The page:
Ehrenzweig, Conflict of Laws 28, p. 94 (1959). See also 33
'There are three rules which can be drawn from a combined reading of International Shoe, McGee and Hanson against which all future litigation of a like nature may be tested. * * * The rules are:
'(1) The nonresident defendant must do some act or consummate some transaction within the forum. It is not necessary that defendant's agent be physically within the forum, for this act or transaction may be by mail only. A single event will suffice if its effects within the state are substantial enough to qualify under Rule Three.
'(2) The cause of action must be one which arises out of, or results from, the activities of the defendant within the forum. It is conceivable that the actual cause of action might come to fruition in another state, but because of the activities of defendant in the forum state there would still be a 'substantial minimum contact.'
'(3) Having established by Rules One and Two a minimum contact between the defendant and the state, the assumption of jurisdiction based upon such contact must be consonant with the due process tenets of 'fair play' and 'substantial justice.' If this test is fulfilled, there exists a 'substantial minimum contact' between the forum and the defendant. The reasonableness of subjecting the defendant to jurisdiction under this rule is frequently tested by standards analogous to those of forum non conveniens.'
Georgtown L.J. 342, 351-52 (1958)
MacInnes v. Fontainebleau Hotel Corp., 2 Cir., 1958, 257 F.2d 832; Miller v. Surf Properties, Inc., 1958, 4 N.Y.2d 475, 176 N.Y.S.2d 318, 151 N.E.2d 874. See also, McGriff v. Charles Antell, Inc., 1953, 123 Utah 166, 256 P.2d 703
2 Cir., 1930, 45 F.2d 139
326 U.S. at page 317, 66 S.Ct. at page 158, 90 L.Ed. 95
2 Cir., 1948, 166 F.2d 788, 791
47 Georgetown L.J. at 356
Id., 330 U.S. at page 508-509, 67 S.Ct. at page 843
Clifton Products, Inc. v. American Universal Ins. Co., D.C.S.D.N.Y.1959, 169 F.Supp. 842. Cf., also, Parmalee v. Iowa State Traveling Men's Ass'n, 5 Cir., 1953, 206 F.2d 518, 522, 44 A.L.R.2d 410
1958, 49 Cal.2d 855, 323 P.2d 437
1957, 148 Cal.App.2d 736, 307 P.2d 739
1955, 134 Cal.App.2d 226, 285 P.2d 699
1957, 155 Cal.App.2d 55, 317 P.2d 114
Fielding v. Superior Court, 1952, 111 Cal.App.2d 490, 494, 244 P.2d 968, 970
Martin Bros. Electric Co. v. Superior Court, 1953, 121 Cal.App.2d 790, 793, 264 P.2d 183, 185
Sales Affiliates, Inc. v. Superior Court, 1950, 96 Cal.App.2d 134, 136, 214 P.2d 541, 542
1942, 20 Cal.2d 720, particularly at page 728, 128 P.2d 777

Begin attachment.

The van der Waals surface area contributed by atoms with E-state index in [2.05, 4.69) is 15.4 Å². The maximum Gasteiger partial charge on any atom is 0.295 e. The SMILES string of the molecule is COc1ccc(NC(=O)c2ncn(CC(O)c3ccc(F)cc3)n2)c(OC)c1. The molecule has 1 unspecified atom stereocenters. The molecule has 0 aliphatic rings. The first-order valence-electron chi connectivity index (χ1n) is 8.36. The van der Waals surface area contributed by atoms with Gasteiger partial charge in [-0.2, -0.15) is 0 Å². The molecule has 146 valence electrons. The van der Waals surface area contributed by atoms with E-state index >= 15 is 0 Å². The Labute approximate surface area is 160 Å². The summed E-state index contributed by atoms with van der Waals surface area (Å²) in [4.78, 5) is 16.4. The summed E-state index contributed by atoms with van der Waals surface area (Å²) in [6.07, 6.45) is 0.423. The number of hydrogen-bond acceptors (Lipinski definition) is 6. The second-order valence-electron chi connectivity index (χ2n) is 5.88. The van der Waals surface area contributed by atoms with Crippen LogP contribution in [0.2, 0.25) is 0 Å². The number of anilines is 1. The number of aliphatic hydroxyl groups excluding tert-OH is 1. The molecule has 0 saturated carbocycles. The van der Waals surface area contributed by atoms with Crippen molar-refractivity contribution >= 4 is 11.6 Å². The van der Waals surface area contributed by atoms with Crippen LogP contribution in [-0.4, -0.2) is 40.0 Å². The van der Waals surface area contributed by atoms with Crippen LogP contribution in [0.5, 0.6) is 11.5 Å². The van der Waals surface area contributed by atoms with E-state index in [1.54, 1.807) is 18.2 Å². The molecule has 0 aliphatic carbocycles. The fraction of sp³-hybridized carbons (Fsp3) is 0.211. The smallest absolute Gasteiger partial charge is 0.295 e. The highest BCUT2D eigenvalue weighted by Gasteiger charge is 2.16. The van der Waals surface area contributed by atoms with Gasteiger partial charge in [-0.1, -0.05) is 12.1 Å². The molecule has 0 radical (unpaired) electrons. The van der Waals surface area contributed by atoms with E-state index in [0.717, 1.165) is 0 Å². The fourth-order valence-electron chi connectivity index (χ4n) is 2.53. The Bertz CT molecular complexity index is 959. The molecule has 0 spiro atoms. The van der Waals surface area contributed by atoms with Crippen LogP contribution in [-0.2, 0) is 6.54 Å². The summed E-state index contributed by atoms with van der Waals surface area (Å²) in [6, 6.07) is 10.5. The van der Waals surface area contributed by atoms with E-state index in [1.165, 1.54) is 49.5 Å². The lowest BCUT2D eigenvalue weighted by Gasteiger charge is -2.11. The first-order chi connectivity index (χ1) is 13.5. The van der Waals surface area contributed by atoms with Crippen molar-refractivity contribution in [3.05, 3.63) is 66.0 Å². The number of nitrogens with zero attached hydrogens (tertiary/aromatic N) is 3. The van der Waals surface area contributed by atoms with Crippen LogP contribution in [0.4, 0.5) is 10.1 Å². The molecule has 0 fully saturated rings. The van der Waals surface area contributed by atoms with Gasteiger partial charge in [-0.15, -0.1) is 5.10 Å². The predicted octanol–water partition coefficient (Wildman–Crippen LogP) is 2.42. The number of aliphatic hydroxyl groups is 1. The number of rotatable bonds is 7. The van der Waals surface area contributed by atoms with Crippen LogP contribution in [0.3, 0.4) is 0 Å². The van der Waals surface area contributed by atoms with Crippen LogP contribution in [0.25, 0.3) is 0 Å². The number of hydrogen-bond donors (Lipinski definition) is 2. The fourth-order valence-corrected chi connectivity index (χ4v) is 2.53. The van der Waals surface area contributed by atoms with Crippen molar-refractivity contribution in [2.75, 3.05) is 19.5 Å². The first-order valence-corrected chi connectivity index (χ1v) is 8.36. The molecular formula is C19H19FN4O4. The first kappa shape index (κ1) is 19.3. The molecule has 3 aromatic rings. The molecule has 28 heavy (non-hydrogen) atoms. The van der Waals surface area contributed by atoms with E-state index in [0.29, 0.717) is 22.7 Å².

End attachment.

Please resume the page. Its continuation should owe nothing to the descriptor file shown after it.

'Knemeyer visited California for periods of several days on three occasions in 1956 and 1957. In February 1956, with the approval of Borgward, he executed a contract in the form of a letter from Thomson to Borgward in Los Angeles appointing Walter J. Thomson Co., Ltd., as exclusive importer. It described Knemeyer's activities as follows:
"1. The territory which you originally granted to us as sole importers had been broadened by Mr. Knemeyer to include all of the trading area territory lying west of the Mississippi River.
"2. Mr. Knemeyer has removed Bob Knapp as distributor for California and has approved the appointment of Bob Knapp as exclusive dealer for the City of Pasadena. * * *
"3. Mr. Knemeyer has approved the appointment of Messrs. Ed. Van Horn and Gordon Reid (who are forming a new corporation) as distributors for Northern California, Oregon, Washington, Idaho and the northern part of Nevada. * * *
"4. Mr. Knemeyer has approved appointment of Mr. Whitney Lyon as distributor for all of the remaining territory not specifically mentioned in paragraph 3 above. * * *'
'Approximately a year later, after a dispute had arisen between Thomson and some of its distributors including plaintiffs, Knemeyer returned to California and with Borgward's approval, terminated Thomson as importer, and appointed Anthony. At that time Knemeyer met with plaintiffs and other distributors and according to plaintiffs made the oral agreement that is the subject of their action against Borgward.
'After Anthony informed plaintiffs that their contract would not be renewed, plaintiffs wrote Borgward and received a cable in reply stating that the matter was being referred to Knemeyer, then enroute to the United States and Canada, who would get in touch with plaintiffs in California. Process was served on Knemeyer shortly after he arrived in California on this trip.
'Disregarding the numerous affidavits setting forth extrajudicial statements of Knemeyer to California distributors and dealers that he had full authority to act for Borgward with respect to the importation, distribution, and sales of its products in California (see, Hilyar v. Union Ice Co., 45 Cal.2d 30, 42, 286 P.2d 21; Code Civ.Proc. 1870(5)), we conclude from the foregoing evidence that Knemeyer performed important services for Borgward in California, namely, the establishment and maintenance of a satisfactory importing, distributing, and sales organization. Regardless of how closely these activities may have been supervised from Germany, they nevertheless were activities of Borgward through its agent here, and were sufficient to constitute Knemeyer Borgward's 'general manager in this State' (Corp.Code 6500) for purposes of service of process if Borgward was doing business here. Charles Ehrlich & Co. v. J. Ellis Slater Co., 183 Cal. 709, 713, 192 P. 526; Eclipse Fuel Engineering Co. v. Superior Court, 148 Cal.App.2d 736, 745-746, 307 P.2d 739; Milbank v. Standard Motor Const. Co., 132 Cal.App. 67, 71, 22 P.2d 271.
'It thus appears that Borgward is not merely a manufacturer who sells its products in Germany knowing they will reach this state. It has actively undertaken to promote and protect its market in California by sending its agent to negotiate contracts here. It reaps the benefit of the local market and has access to our courts to enforce any rights growing out of its transactions here. Plaintiffs' alleged cause of action grew directly out of their relationship with Borgward's agent here and Borgward's dealings with its local improter Anthony. Plaintiffs are not seeking needlessly to inject Borgward into a controversy concerning only them and Anthony. If plaintiffs are able to prove the existence of their contract with Borgward and its breach, they may nevertheless fail to prove that it is binding on Anthony or to establish any cause of action against Anthony. Obviously, however, it is preferable, if possible, to settle the entire controversy in one action, here or in Germany. Even if it is assumed that plaintiffs could secure jurisdiction over Anthony in a German court, since all of the relevant events occurred in California the burden on plaintiffs and Anthony of prosecuting and defending in Germany would far outweigh the burden on Borgward of defendant here.' Id., 330 P.2d at pages 792-793.